The main advantage of PBT is that it can cause less long term side effects than radiotherapy, for some types of sarcoma in certain parts of the body. This is because although x-ray radiotherapy works by destroying cancerous cells, it can damage the surrounding tissues at the same time. When this surrounding tissue is in or near a sensitive part of the body – like the spinal cord, or the bowel or bladder – the damage caused by x-ray radiotherapy can lead to long term side effects. For example, if the bowel is affected by radiation this may lead to a change in bowel habits, or if the bladder is affected it may lead to changes to how your bladder works. When proton beam therapy is used, the beams of protons which deliver the treatment can be made to stop just after they hit the cancerous cells. This means that less radiation is delivered beyond the tumour, which results in less damage to the surrounding tissue or organs.
Who might benefit from PBT?
The main advantage of PBT is that it can deliver a more targeted use of radiotherapy than x-ray radiotherapy. This doesn’t mean that it will be more or less likely to improve the chances of survival or the chances of a cure. However, there are two main groups who would benefit from PBT rather than x-ray radiotherapy.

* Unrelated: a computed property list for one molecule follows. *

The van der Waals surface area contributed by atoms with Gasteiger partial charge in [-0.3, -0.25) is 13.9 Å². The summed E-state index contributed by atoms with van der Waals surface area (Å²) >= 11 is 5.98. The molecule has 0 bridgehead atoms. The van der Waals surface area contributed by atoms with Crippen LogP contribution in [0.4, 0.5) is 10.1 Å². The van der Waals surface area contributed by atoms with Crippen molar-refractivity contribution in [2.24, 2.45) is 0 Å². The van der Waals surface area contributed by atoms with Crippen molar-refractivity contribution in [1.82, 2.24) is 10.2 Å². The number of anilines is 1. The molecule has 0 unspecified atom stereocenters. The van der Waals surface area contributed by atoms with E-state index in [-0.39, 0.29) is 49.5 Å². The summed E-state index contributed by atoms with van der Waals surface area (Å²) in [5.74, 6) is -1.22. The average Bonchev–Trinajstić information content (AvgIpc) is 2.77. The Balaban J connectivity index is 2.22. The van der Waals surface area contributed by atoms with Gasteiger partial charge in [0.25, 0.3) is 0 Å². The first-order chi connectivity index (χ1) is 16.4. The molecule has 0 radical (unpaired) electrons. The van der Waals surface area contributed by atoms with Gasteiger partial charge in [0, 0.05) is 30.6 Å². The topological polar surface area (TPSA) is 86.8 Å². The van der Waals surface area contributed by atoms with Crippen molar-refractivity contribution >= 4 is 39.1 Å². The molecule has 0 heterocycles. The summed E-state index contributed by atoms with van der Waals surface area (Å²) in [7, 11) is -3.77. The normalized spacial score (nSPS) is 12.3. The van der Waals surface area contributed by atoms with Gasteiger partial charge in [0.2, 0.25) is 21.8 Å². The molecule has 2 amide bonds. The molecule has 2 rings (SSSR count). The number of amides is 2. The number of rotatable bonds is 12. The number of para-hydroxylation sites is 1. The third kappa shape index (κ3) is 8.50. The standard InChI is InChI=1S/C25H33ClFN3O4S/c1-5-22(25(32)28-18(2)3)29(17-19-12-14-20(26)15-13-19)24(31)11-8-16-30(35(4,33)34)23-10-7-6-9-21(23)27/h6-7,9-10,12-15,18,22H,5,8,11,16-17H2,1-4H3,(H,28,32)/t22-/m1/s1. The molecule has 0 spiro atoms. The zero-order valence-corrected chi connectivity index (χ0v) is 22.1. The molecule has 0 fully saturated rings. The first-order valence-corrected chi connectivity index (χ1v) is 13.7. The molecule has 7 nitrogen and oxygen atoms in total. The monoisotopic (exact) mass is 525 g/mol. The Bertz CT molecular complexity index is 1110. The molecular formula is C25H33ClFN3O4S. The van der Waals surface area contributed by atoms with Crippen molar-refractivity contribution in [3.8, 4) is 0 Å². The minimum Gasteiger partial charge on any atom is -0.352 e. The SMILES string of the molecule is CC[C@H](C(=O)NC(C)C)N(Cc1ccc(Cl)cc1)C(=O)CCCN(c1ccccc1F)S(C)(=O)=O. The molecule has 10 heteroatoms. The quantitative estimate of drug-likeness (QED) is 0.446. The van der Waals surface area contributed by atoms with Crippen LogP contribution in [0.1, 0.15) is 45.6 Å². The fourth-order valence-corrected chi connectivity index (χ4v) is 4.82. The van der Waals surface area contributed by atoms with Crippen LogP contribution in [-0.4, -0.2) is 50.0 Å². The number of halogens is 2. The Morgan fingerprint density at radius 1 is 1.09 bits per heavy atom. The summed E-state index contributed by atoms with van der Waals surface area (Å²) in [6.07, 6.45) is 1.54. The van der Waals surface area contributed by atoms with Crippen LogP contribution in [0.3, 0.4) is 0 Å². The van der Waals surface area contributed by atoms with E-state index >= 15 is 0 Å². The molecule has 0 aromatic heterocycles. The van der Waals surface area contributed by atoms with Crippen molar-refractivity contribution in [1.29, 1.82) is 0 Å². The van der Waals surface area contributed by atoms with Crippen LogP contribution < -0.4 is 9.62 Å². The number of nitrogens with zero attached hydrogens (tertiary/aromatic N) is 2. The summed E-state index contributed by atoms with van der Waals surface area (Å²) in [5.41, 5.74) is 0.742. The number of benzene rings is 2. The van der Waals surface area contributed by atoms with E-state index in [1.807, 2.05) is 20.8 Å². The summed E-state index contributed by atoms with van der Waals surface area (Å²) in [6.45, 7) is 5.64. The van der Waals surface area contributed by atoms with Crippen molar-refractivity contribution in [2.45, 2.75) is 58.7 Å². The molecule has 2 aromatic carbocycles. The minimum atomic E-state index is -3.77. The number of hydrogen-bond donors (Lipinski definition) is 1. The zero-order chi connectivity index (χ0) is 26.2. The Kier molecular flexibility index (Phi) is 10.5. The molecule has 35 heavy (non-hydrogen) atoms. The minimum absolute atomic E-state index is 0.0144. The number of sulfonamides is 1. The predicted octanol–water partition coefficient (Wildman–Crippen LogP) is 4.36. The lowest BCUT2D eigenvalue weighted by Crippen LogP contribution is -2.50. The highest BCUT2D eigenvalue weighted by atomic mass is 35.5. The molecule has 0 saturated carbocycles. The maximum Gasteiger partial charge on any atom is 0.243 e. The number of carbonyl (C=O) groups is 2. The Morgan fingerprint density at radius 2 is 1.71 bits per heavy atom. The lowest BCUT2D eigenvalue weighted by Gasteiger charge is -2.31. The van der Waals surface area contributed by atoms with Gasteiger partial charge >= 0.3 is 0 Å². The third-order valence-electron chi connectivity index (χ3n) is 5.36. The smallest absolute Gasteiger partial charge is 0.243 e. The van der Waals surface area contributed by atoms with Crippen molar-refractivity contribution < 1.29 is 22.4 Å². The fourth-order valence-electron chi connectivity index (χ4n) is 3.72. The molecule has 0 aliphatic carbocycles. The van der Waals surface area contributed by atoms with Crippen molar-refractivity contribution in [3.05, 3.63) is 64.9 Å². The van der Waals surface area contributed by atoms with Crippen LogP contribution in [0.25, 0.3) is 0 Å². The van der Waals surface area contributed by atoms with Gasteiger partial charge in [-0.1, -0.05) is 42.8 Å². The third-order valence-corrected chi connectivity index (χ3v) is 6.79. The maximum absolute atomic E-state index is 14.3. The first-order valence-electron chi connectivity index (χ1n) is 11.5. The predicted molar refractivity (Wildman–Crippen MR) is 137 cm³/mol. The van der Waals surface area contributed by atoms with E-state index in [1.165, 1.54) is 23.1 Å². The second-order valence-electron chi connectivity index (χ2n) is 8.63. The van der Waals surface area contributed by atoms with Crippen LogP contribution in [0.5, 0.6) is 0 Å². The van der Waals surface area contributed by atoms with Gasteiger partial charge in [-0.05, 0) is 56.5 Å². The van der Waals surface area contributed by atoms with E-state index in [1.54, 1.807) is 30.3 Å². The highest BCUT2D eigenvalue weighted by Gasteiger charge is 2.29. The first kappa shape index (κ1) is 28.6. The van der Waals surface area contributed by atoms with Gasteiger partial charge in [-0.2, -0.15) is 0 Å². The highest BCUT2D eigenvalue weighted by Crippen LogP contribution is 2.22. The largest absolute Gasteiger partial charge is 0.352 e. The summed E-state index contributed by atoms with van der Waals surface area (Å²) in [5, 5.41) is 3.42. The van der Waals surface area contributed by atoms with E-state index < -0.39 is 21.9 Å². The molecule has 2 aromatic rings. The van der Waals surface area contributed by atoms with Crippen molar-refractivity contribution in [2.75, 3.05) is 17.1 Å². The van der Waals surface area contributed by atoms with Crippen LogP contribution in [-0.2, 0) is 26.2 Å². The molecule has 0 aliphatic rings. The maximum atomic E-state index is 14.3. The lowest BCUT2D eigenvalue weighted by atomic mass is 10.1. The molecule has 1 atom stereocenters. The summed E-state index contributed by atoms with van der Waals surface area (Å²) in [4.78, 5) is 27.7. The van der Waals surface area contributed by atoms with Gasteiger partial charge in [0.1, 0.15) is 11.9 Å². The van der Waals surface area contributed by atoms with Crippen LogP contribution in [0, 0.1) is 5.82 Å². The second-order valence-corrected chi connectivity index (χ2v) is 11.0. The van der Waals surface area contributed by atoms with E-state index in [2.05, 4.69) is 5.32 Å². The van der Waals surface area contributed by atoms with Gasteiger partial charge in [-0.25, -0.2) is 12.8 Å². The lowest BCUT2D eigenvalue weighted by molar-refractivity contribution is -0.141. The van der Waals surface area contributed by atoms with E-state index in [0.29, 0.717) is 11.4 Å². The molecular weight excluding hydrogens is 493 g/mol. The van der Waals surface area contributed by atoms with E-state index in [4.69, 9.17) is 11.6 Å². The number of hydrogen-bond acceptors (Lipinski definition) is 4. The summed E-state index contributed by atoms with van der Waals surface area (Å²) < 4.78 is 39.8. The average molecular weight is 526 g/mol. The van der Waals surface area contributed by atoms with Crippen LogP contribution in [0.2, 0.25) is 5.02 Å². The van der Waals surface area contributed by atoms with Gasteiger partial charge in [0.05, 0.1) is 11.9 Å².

1. Children and young people can benefit from proton beam therapy, because radiotherapy can sometimes damage their developing organs. If radiotherapy is delivered to healthy tissue in children or teenagers, it can sometimes result in long term side effects. Depending on where the sarcoma is and the radiation dose needed, these may include problems with:
- Development through puberty
- Hormone deficiencies
- A small increased risk of developing a second cancer
2. Adults with sarcoma in parts of the body which are hard to treat would also benefit from proton beam therapy, as there is a smaller radiation dose to surrounding tissues. ‘Hard to treat’ or sensitive areas include:
- Base of the skull
- Head and neck region
Are there any side effects from PBT?